The Australian edition of the Guardian newspaper is running its annual Bird of the Year contest. In the 2021 version, the poll began with 50 species. Each day, the five birds that attract the lowest number of votes are taken out of the running. Several species have already dropped off the list, and the birds at the front of the flock are the ones most familiar to those in the populous South East. People vote for what they know.
Not appearing in this list — an oversight, surely — is the Purple Swamphen (Porphyrio melanotis). Not only are swamphens found across much of the country wherever there is freshwater (or something approximating it), but they are also large and colourful.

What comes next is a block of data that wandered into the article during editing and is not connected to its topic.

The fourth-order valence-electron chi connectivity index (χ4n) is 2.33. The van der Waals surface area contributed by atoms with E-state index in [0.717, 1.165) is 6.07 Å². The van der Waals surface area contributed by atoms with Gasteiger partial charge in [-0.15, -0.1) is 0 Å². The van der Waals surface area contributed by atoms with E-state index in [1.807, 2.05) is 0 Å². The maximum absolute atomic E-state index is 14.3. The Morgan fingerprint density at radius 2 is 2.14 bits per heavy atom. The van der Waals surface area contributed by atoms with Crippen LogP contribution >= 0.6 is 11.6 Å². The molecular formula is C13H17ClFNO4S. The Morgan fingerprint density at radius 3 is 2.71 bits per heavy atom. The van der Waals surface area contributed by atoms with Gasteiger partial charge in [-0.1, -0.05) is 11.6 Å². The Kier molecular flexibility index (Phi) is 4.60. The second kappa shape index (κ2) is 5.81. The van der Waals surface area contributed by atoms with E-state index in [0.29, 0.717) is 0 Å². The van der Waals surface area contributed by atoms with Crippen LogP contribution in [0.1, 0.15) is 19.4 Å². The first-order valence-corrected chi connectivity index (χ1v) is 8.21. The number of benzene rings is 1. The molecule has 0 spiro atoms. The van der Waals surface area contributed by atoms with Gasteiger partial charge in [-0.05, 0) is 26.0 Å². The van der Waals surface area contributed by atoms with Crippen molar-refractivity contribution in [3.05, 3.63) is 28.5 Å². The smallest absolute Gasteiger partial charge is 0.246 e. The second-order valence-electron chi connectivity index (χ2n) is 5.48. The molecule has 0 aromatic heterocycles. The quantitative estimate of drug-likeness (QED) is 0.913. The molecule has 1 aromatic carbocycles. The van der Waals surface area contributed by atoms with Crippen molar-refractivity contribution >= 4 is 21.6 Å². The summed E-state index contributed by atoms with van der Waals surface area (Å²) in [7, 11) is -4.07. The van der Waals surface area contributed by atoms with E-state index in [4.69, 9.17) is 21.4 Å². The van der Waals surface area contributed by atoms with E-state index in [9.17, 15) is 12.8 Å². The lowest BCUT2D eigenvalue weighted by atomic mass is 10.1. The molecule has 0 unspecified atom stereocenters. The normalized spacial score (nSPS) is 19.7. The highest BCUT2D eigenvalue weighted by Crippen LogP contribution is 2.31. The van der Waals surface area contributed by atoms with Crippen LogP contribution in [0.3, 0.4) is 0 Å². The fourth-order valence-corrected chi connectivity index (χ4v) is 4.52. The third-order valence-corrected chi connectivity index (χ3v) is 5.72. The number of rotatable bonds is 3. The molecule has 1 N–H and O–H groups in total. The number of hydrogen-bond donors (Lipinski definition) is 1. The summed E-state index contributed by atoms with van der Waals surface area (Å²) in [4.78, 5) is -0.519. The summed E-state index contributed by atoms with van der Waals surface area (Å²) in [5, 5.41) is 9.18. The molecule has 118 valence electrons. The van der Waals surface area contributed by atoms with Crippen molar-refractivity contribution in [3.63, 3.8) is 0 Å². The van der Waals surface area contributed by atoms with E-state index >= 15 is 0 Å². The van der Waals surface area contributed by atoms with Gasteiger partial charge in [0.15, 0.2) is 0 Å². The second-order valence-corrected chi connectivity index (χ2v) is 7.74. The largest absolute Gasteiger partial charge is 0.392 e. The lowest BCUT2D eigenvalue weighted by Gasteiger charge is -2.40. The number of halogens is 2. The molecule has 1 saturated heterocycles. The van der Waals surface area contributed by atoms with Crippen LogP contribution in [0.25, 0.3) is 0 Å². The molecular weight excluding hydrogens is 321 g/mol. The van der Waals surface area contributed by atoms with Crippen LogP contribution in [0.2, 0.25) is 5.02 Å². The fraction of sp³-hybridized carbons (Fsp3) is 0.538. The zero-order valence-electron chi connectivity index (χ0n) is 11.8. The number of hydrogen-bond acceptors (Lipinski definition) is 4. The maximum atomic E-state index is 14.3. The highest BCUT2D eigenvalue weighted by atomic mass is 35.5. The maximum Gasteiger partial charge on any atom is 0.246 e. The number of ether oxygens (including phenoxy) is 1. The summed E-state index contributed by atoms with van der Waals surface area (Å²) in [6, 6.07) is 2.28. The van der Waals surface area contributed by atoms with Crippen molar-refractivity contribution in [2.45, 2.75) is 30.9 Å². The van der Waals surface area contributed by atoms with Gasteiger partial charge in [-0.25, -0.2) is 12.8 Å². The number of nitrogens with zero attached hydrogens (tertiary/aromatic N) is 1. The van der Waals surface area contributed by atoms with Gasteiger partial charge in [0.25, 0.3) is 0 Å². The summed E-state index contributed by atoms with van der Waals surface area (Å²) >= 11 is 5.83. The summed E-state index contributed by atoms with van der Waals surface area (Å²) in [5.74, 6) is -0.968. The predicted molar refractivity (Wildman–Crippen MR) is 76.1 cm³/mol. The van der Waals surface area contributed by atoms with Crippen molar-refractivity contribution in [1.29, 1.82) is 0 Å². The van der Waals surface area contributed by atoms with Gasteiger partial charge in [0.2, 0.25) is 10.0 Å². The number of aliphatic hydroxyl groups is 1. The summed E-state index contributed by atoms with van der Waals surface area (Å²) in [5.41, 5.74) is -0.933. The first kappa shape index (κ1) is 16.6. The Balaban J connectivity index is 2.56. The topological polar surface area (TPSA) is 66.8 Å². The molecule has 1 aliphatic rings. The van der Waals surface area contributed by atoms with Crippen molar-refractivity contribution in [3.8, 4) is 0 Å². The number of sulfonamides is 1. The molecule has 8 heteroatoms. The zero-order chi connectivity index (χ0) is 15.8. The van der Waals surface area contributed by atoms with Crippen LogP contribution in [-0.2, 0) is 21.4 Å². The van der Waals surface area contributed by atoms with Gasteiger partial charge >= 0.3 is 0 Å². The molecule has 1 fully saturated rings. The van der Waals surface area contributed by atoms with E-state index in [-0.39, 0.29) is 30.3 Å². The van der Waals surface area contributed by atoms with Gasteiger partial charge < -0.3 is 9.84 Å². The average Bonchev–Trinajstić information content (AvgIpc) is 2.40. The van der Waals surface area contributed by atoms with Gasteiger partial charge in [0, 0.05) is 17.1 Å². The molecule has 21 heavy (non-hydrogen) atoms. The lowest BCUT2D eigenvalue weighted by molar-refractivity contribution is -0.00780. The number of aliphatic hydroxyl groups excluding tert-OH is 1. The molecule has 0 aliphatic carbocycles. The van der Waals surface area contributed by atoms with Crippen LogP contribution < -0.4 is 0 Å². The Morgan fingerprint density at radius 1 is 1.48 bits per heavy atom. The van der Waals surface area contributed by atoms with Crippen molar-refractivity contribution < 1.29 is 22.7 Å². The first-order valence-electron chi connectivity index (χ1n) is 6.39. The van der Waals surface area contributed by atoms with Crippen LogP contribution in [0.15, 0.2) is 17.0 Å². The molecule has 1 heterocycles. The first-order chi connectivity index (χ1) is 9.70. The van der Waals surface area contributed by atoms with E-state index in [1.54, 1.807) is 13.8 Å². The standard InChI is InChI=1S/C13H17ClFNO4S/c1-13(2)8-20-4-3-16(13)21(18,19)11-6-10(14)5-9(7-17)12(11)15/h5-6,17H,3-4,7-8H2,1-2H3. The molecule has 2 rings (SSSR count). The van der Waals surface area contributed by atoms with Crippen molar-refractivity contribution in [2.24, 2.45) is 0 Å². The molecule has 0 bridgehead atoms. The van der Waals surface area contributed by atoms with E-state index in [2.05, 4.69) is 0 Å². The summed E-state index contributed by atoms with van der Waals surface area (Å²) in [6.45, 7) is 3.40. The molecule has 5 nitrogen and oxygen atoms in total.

Look at them. That blue is almost regal. And the scarlet shield and beak give the bird a patrician profile. Yes, they tend to signal to one another by flashing their white backsides, and they make a noise, which, according to the Australian Bird Guide, begins with
and ends with
Oh, and although aquatic plants make up the bulk of their diet, they’ll catch and eat frogs, lizards, and the chicks of other waterbirds. Swamphens can hold and manipulate prey with their large two-toned feet.
But apart from that, they are noble and handsome.
Did I mention big? Noble, handsome — and stonkingly chonky. The Purple Swamphen is one of the larger members of the genus. It is outweighed only by the Takahē (Porphyrio hochstetteri) a giant flightless species from the South Island of New Zealand that was presumed extinct for half a century until rediscovered in a remote mountain valley. The Takahē is in a class of its own. (Although not taxonomically.)
What’s not to love? Next year, we’ll get this mad and magnificent bird on the list.